# Homework Help: Difficult integral.

1. Aug 17, 2014

Hello,

$\int \frac{x}{(x^2+1)(bx+1)}$

Is the problem, which I am trying to work through. "b" is just a constant, it is very tough to integrate this indefinitely, any help will be greatly appreciated. Off the top of this,

I tried with the u-substitution,

let $u = bx + 1$ and $x = (u-1)/b$
$x^2 = [(u-1)/b]^2$
$du = b$

= $(b)\int \frac{\frac{u-1}{b}}{\frac{u((u-1)^2+b^2)}{b^2}} du$

= $(b)\int \frac{b(u-1)}{u[(u-1)^2+b^2]}$

This is where I get lost.. Any help? Thanks

2. Aug 17, 2014

### da_nang

Have you tried partial fraction decomposition?

3. Aug 17, 2014

### chingel

Yes try to do partial fractions, it will work out.

4. Aug 17, 2014

Yes, look below

5. Aug 18, 2014

### benorin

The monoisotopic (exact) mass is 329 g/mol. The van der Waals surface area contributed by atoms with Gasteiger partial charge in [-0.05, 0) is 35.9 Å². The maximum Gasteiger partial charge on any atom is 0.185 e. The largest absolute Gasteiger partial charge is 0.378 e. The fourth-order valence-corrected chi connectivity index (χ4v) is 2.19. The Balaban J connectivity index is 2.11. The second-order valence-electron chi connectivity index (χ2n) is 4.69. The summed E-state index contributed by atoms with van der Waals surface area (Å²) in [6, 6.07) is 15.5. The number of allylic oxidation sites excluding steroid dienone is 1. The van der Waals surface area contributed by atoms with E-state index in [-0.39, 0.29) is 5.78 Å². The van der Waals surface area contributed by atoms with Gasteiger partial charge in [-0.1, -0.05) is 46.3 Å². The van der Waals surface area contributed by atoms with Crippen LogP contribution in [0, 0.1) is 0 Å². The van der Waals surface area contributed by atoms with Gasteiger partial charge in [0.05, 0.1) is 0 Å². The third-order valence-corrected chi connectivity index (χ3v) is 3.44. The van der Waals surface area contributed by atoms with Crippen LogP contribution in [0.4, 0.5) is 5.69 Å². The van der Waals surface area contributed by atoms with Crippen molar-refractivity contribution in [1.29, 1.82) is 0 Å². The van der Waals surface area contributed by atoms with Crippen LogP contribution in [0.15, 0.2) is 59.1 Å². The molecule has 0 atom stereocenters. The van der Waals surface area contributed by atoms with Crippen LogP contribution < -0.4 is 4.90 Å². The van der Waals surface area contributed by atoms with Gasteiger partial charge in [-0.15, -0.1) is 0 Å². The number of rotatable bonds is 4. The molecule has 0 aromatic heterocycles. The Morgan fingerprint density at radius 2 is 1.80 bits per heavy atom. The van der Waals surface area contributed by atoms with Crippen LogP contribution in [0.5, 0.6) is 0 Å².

Partial Fraction Decomposition

Set $\frac{x}{(x^2+1)(bx+1)}=\frac{Ax+B}{x^2+1}+\frac{C}{bx+1}\Rightarrow x= (Ax+B) (bx+1)+C(x^2+1)\Rightarrow x=(Ab+C)x^2+(A+Bb)x+(B+C)$

so that we have the equations (by equating coefficients of like powers of x): $Ab+C=0,A+Bb=1,B+C=0\Rightarrow A=1/(b^2+1),B=b/(b^2+1),C=-b/(b^2+1)$

hence $\frac{x}{(x^2+1)(bx+1)}=\frac{1}{b^2+1}\left(\frac{x+b}{x^2+1}-\frac{b}{bx+1}\right)$

6. Aug 18, 2014

Hello,

Yes, I got it. I got the correct answer; this was part of a Putnam integral by the way.This thread can now be locked.